As one popularity contest ends, another begins; at 10pm on Thursday, the broadcasters will mount their 2015 general election night programmes. Yet despite the promise of all-new gadgetry, interaction and virtual reality graphics, the most significant aspect of polling night television is how little it has fundamentally altered since the inaugural BBCtv results service in 1950.
The reaction from the Charity Commission on these cases was in my eyes exemplary. Not only did it act swiftly to remove a charity that should have never been on their register in the first place but it also was quick to reassure the public on social media and elsewhere that the programme did 'not reflect the vast majority of charities that are properly run by honest trustees'.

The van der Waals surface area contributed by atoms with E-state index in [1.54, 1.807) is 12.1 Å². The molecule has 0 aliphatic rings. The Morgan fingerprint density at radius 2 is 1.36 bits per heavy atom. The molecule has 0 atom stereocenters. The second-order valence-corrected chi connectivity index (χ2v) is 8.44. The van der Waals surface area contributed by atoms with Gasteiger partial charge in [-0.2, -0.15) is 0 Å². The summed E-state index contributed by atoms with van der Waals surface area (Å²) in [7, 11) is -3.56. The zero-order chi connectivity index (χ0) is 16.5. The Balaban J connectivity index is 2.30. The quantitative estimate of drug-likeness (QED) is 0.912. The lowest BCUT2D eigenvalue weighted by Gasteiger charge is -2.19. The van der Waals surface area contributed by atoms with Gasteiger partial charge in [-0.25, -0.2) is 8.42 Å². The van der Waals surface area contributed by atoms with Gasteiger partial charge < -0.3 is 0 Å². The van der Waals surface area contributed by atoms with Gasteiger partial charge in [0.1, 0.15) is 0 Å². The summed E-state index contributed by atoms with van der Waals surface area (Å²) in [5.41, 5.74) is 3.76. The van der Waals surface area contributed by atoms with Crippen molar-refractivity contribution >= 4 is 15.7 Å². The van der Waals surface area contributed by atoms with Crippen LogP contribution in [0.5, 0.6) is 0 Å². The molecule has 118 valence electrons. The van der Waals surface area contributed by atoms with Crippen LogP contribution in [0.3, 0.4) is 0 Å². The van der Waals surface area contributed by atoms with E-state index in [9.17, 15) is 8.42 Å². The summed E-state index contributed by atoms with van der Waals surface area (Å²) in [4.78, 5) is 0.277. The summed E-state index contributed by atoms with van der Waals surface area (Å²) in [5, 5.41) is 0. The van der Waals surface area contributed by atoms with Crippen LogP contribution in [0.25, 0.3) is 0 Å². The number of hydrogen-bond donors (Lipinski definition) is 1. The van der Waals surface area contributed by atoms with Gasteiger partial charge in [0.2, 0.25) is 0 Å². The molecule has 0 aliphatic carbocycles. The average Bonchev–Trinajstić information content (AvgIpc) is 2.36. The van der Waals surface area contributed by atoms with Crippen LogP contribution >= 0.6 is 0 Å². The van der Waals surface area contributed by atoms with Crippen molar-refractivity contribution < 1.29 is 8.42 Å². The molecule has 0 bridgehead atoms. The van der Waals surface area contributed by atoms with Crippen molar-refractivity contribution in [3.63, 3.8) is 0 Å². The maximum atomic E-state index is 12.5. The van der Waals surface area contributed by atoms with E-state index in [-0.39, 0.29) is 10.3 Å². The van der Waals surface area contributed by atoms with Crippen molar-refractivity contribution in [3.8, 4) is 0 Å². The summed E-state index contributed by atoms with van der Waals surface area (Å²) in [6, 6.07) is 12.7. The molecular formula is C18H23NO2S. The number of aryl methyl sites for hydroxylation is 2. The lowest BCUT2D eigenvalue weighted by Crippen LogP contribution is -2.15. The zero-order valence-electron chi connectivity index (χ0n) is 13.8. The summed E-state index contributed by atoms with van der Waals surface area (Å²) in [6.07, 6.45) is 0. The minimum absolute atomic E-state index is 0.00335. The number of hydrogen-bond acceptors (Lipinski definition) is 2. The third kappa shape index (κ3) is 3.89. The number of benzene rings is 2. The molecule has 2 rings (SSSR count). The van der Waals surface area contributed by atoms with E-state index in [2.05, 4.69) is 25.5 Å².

We long for him to stomp along the corridors ranting and raving like a mad man. In a fit of uncontrollable rage, we want him to smash office equipment to bits as he humiliates and insults another of his employees. More than anything though, we hope for a few choice expletives to come out of his mouth.
The Green Party have a duty to continue to provide for the nation a fresh, fair and radical alternative to the 'business as usual' establishment, just as media chiefs from the BBC, ITV, SKY et al have a duty to promote and encourage a wide, engaging and relevant debate involving those extended the right to vote and elect.